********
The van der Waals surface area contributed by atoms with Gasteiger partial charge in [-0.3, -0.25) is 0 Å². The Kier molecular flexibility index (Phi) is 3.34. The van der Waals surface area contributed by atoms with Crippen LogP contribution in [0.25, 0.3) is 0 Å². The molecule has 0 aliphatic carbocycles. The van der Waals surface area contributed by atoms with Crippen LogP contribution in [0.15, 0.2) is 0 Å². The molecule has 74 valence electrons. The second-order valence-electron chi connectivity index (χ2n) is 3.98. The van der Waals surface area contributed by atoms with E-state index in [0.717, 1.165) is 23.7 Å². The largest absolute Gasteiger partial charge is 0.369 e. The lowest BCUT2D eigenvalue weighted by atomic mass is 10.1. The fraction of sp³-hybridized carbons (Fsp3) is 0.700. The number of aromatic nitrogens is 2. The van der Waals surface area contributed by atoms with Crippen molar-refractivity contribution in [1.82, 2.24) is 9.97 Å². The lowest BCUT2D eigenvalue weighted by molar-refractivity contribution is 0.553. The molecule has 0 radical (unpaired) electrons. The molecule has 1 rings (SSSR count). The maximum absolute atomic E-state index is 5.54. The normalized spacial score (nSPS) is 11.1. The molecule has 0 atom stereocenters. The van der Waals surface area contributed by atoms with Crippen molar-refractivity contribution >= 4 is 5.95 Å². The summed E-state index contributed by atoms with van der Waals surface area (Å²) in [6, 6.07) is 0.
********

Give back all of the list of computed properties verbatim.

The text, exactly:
The van der Waals surface area contributed by atoms with Gasteiger partial charge in [-0.3, -0.25) is 0 Å². The Kier molecular flexibility index (Phi) is 3.34. The van der Waals surface area contributed by atoms with Crippen LogP contribution in [0.25, 0.3) is 0 Å². The molecule has 0 aliphatic carbocycles. The van der Waals surface area contributed by atoms with Crippen LogP contribution in [0.15, 0.2) is 0 Å². The molecule has 74 valence electrons. The second-order valence-electron chi connectivity index (χ2n) is 3.98. The van der Waals surface area contributed by atoms with E-state index in [0.717, 1.165) is 23.7 Å². The largest absolute Gasteiger partial charge is 0.369 e. The lowest BCUT2D eigenvalue weighted by atomic mass is 10.1. The fraction of sp³-hybridized carbons (Fsp3) is 0.700. The number of aromatic nitrogens is 2. The van der Waals surface area contributed by atoms with Crippen molar-refractivity contribution in [1.82, 2.24) is 9.97 Å². The lowest BCUT2D eigenvalue weighted by molar-refractivity contribution is 0.553. The molecule has 0 radical (unpaired) electrons. The molecule has 1 rings (SSSR count). The maximum absolute atomic E-state index is 5.54. The normalized spacial score (nSPS) is 11.1. The molecule has 0 atom stereocenters. The van der Waals surface area contributed by atoms with Crippen molar-refractivity contribution >= 4 is 5.95 Å². The summed E-state index contributed by atoms with van der Waals surface area (Å²) in [6, 6.07) is 0.